Average Rating: 1/2 (86%)


Interested in reading the webmaster's opinion of The Gunslinger: Revised and Expanded? Click here to read the DTC webmaster's review...

Also, the webmaster of Charnel House, Kev Quigley, has reviewed The Gunslinger: Revised and Expanded. Click here to read it now!



Reviewed by: Rick Hibbets (chronobreitling@yahoo.com) (??)
Rating:

Rick's Review...

When Anthony (THE Antman!) asked if I would write a review on The Gunslinger: Revised and Expanded, as well as note some of the changes between it and the Original Edition, it got me thinking about when I first picked up the book. When I first came upon The Gunslinger I had read a couple of Stephen Kingís books, although I was not yet a full-fledged "fan". I was eager to tackle another King book, and while perusing the shelves I was drawn (pun intended) to The Gunslinger by one look at the cover. After reading the synopsis I thought, ďThis is definitely the next King book Iím going to read." And I wasnít disappointed. I loved the dark, mysterious tone of the book; the obsessed, complicated character of Roland; and the rising feeling of epiphany that progresses through the book as we reach the culmination of what has been a very long, rough journey for Roland. Even better was the ending, which clearly set the stage for a much bigger adventure (this was before Drawing of the Three came out). The narrative is powerful and colorful. King peppers the overall story with tantalizing glimpses into Rolandís past that help us understand the man, yet leaves us wanting for more information. We feel Rolandís torment as he questions what he has become, and we recoil as we watch him make morally problematic sacrifices with utter detachment for a quest of supposedly cosmic importance. The experience leaves one full of questions; is this our world? A similar world? What will happen now? What happened to Rolandís fellow gunslingers?

Despite all this praise, I acknowledge the book has itís flaws, and the style of writing may seem incongruous with other King novels. But despite its problems it was full of possibilities, and provided a distinctly different reading experience from Kingís other books. The following books in the series turned me into a Dark Tower junkie, and a fan of Kingís works in general.

Fast-forward to 2003 and the Revised Edition. If youíre like me, youíve already picked up every DT related piece of fiction King has put out, and you ran (or drove fast) to get home to read The Gunslinger: Revised and Expanded because of the promise of new material. Hopefully, though, youíre not like me in the respect that Iím finding myself somewhat disappointed and displeased by the RE. Hopefully, unlike me, you find the RE to be exactly what the OE (Original Edition) should have been. To be fair, itís Kingís book, and he can revise it in whatever manner he sees fit. Unfortunately, I think he may have created a George Lucas-type Original Edition versus Revised Edition situation (e.g. I liked Han shooting at Greedo first, and I prefer Roland saying Yes, not Yar). "If it ainít broke, donít fix it" is not simply a saying - it is an axiom - and there was nothing so wrong with The Gunslinger that it needed such broad alteration.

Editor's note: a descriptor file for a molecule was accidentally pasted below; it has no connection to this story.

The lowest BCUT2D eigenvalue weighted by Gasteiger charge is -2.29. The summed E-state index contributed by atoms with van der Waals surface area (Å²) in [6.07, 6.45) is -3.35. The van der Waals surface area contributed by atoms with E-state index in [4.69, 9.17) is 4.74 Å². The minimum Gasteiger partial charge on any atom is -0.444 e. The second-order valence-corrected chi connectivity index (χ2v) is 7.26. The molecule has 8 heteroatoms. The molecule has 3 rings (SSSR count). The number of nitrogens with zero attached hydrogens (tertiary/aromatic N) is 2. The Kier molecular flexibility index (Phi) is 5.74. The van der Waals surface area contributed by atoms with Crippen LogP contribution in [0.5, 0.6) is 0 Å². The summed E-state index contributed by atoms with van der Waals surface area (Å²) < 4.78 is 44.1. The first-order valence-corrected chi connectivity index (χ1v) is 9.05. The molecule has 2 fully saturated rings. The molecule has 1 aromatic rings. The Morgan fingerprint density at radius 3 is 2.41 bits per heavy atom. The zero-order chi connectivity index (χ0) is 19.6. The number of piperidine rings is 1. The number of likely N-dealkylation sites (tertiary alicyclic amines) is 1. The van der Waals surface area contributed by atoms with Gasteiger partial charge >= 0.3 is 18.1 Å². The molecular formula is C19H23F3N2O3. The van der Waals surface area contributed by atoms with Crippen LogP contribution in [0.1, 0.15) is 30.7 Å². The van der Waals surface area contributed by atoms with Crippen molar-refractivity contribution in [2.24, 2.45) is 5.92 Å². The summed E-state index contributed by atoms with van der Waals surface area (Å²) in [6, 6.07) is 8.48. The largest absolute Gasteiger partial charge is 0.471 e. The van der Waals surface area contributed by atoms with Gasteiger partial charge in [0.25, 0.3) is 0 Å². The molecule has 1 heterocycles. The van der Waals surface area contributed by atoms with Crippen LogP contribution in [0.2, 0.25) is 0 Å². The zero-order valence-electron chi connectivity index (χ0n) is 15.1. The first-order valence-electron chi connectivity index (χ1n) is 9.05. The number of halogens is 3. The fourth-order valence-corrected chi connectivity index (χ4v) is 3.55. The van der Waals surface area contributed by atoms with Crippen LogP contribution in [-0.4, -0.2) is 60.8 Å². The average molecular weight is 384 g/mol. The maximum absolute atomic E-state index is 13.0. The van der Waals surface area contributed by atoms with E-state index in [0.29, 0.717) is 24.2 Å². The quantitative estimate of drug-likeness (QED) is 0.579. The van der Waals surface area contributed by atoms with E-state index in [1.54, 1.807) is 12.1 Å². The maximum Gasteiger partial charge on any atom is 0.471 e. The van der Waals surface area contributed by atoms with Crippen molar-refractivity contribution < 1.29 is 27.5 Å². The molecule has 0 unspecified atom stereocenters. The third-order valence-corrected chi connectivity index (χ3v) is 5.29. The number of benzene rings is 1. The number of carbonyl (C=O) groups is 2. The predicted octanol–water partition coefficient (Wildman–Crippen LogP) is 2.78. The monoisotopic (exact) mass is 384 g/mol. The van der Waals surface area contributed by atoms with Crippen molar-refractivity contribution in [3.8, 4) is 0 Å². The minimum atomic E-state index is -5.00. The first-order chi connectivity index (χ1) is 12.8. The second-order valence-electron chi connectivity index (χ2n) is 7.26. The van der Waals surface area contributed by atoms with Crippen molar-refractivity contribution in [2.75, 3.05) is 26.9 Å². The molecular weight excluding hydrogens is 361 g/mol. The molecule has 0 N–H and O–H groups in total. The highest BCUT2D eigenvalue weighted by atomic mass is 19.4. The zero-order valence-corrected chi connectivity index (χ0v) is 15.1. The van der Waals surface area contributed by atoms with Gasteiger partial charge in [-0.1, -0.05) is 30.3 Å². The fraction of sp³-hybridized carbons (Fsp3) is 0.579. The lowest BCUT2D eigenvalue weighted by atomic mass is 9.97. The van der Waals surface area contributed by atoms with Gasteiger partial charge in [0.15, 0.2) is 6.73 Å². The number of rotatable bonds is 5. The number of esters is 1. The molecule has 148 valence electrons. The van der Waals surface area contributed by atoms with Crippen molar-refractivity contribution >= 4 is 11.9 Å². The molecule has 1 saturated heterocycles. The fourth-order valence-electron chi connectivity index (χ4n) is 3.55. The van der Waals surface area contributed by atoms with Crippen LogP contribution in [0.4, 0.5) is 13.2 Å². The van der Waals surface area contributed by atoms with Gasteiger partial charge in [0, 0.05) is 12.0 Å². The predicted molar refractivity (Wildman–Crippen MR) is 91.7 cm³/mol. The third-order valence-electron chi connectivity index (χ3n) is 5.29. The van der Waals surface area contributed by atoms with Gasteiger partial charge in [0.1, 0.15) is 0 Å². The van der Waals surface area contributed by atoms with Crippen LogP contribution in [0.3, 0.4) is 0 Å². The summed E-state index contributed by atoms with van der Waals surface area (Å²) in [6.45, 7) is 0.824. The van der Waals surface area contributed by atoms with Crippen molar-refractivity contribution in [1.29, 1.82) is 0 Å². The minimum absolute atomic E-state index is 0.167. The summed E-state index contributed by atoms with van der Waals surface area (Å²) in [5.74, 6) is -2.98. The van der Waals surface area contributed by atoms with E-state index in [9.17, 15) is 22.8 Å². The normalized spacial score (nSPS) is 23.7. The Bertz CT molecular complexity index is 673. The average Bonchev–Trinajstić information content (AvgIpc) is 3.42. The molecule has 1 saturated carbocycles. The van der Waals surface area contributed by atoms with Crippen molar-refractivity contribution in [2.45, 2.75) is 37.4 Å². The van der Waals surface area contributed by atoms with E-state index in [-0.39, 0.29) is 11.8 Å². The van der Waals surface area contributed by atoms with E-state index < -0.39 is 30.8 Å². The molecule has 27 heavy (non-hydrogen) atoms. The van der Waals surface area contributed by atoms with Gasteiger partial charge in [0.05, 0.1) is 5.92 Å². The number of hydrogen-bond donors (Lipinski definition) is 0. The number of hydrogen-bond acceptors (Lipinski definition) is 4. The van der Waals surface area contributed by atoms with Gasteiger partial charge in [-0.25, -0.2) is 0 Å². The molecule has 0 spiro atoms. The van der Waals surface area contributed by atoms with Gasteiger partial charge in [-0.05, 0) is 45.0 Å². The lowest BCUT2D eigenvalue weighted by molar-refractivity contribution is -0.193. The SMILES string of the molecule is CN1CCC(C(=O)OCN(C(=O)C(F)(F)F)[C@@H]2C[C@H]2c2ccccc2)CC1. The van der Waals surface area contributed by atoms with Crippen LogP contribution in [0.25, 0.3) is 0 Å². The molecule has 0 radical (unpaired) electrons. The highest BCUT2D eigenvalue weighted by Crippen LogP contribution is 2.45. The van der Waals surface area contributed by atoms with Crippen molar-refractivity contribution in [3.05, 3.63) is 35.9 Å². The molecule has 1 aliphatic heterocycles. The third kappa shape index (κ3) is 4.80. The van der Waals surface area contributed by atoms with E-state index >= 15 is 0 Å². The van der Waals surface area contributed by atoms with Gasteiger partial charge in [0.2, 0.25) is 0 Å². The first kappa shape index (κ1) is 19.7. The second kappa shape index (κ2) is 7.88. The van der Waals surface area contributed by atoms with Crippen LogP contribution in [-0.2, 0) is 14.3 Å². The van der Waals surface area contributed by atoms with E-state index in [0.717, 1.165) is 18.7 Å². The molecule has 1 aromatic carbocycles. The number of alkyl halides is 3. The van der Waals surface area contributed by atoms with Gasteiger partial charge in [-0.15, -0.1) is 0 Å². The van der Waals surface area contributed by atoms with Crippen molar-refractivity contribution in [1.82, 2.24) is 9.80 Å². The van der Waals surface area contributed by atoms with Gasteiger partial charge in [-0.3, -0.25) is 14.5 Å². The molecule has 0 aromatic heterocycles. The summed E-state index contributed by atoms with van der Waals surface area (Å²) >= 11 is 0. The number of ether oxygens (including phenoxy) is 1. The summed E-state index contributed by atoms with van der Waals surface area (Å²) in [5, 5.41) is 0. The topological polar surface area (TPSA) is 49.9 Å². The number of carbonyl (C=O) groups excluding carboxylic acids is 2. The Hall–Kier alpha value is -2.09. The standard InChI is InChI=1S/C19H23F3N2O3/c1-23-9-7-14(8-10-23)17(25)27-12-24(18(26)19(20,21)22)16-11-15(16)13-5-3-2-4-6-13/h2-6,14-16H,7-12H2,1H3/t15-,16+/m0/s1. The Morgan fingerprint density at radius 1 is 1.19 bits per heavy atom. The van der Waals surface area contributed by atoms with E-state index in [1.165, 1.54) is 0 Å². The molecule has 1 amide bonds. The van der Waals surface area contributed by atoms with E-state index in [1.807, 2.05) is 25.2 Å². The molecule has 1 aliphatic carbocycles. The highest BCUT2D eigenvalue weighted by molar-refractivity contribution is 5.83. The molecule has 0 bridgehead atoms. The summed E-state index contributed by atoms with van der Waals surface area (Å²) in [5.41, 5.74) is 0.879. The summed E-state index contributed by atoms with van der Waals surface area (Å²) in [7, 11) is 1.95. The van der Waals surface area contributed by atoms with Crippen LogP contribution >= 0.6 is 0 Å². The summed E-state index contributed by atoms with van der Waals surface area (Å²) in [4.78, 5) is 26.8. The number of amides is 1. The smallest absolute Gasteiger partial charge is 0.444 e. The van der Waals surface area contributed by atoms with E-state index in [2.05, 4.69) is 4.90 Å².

Thatís not to say that the original book couldnít have used a little additional editing, and I think some of Kingís changes to the book have been very positive. Plotlines and characters that will not be expounded in later volumes have been removed or appropriately altered, and Iím excited about some of the new plot elements (like Nineteen). I also believe King is setting the stage for something quite interesting with this whole idea of Resumption (more on that later). We also get much earlier mentions of ka and the Crimson King than we would have before.

The problem is that although King may not have liked his early 20s writing style, I did. I liked the way the book read. Many of his changes have altered the tone and timbre of the story, as well as Rolandís personality. Gone, to some extent, is the deadpan man-of-few-words adventurer with ice in his veins (but not in his heart). Heís a softer, more acceptable adventurer now. As Anthony and I have discussed, in addition to sounding too much like the Roland of two or three books away, the Roland of the RE now sounds too much likeÖa combination of pirate, farmer, and country bumpkin (e.g. "Yar"; "do that I beg ya"; "you say true, I say thankya", etc). Iím sure some people that bother to read both versions will find the RE more "readable", and Rolandís character more approachable, but that was never an issue for me with the OE. Itís hard to put my finger on it, but the RE lacks the unique feeling conveyed to me during every reading of the OE. Some of the most special aspects of the book have been changed, and I consider that to far outweigh the positive changes King has made.